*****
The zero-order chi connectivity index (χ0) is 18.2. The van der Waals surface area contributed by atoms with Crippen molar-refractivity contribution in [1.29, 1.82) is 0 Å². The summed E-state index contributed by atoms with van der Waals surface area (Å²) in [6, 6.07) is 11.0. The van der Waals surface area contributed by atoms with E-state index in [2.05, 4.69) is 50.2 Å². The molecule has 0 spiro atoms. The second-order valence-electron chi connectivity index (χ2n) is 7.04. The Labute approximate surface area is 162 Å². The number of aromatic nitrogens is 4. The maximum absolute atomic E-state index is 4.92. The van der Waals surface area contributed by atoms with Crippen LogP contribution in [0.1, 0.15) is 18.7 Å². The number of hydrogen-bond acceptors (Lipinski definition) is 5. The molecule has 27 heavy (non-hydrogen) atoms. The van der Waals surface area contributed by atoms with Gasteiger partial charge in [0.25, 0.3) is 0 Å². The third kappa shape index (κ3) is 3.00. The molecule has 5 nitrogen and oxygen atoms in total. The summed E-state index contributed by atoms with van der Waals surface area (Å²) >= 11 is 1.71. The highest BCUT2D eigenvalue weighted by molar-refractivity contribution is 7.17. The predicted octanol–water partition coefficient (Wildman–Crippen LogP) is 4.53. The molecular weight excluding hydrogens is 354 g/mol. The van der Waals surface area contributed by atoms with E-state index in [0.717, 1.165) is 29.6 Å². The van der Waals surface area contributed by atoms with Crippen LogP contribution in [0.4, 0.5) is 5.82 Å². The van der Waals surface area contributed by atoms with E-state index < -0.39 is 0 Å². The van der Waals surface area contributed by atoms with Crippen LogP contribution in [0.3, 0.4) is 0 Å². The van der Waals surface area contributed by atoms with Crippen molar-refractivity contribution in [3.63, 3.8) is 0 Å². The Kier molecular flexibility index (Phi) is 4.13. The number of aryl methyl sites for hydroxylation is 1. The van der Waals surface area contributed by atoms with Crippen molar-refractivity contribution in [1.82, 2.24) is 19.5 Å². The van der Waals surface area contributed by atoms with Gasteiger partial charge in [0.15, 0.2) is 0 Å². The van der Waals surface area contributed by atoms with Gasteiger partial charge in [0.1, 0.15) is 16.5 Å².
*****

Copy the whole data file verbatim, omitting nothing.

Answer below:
The zero-order chi connectivity index (χ0) is 18.2. The van der Waals surface area contributed by atoms with Crippen molar-refractivity contribution in [1.29, 1.82) is 0 Å². The summed E-state index contributed by atoms with van der Waals surface area (Å²) in [6, 6.07) is 11.0. The van der Waals surface area contributed by atoms with E-state index in [2.05, 4.69) is 50.2 Å². The molecule has 0 spiro atoms. The second-order valence-electron chi connectivity index (χ2n) is 7.04. The Labute approximate surface area is 162 Å². The number of aromatic nitrogens is 4. The maximum absolute atomic E-state index is 4.92. The van der Waals surface area contributed by atoms with Crippen LogP contribution in [0.1, 0.15) is 18.7 Å². The number of hydrogen-bond acceptors (Lipinski definition) is 5. The molecule has 27 heavy (non-hydrogen) atoms. The van der Waals surface area contributed by atoms with Gasteiger partial charge in [0.25, 0.3) is 0 Å². The third kappa shape index (κ3) is 3.00. The molecule has 5 nitrogen and oxygen atoms in total. The summed E-state index contributed by atoms with van der Waals surface area (Å²) >= 11 is 1.71. The highest BCUT2D eigenvalue weighted by molar-refractivity contribution is 7.17. The predicted octanol–water partition coefficient (Wildman–Crippen LogP) is 4.53. The molecular weight excluding hydrogens is 354 g/mol. The van der Waals surface area contributed by atoms with E-state index in [0.717, 1.165) is 29.6 Å². The van der Waals surface area contributed by atoms with Crippen LogP contribution in [0.4, 0.5) is 5.82 Å². The van der Waals surface area contributed by atoms with E-state index < -0.39 is 0 Å². The van der Waals surface area contributed by atoms with Crippen LogP contribution in [0.3, 0.4) is 0 Å². The van der Waals surface area contributed by atoms with Crippen molar-refractivity contribution in [3.63, 3.8) is 0 Å². The Kier molecular flexibility index (Phi) is 4.13. The number of aryl methyl sites for hydroxylation is 1. The van der Waals surface area contributed by atoms with Crippen molar-refractivity contribution in [1.82, 2.24) is 19.5 Å². The van der Waals surface area contributed by atoms with Gasteiger partial charge in [0.15, 0.2) is 0 Å². The van der Waals surface area contributed by atoms with Gasteiger partial charge in [0.1, 0.15) is 16.5 Å².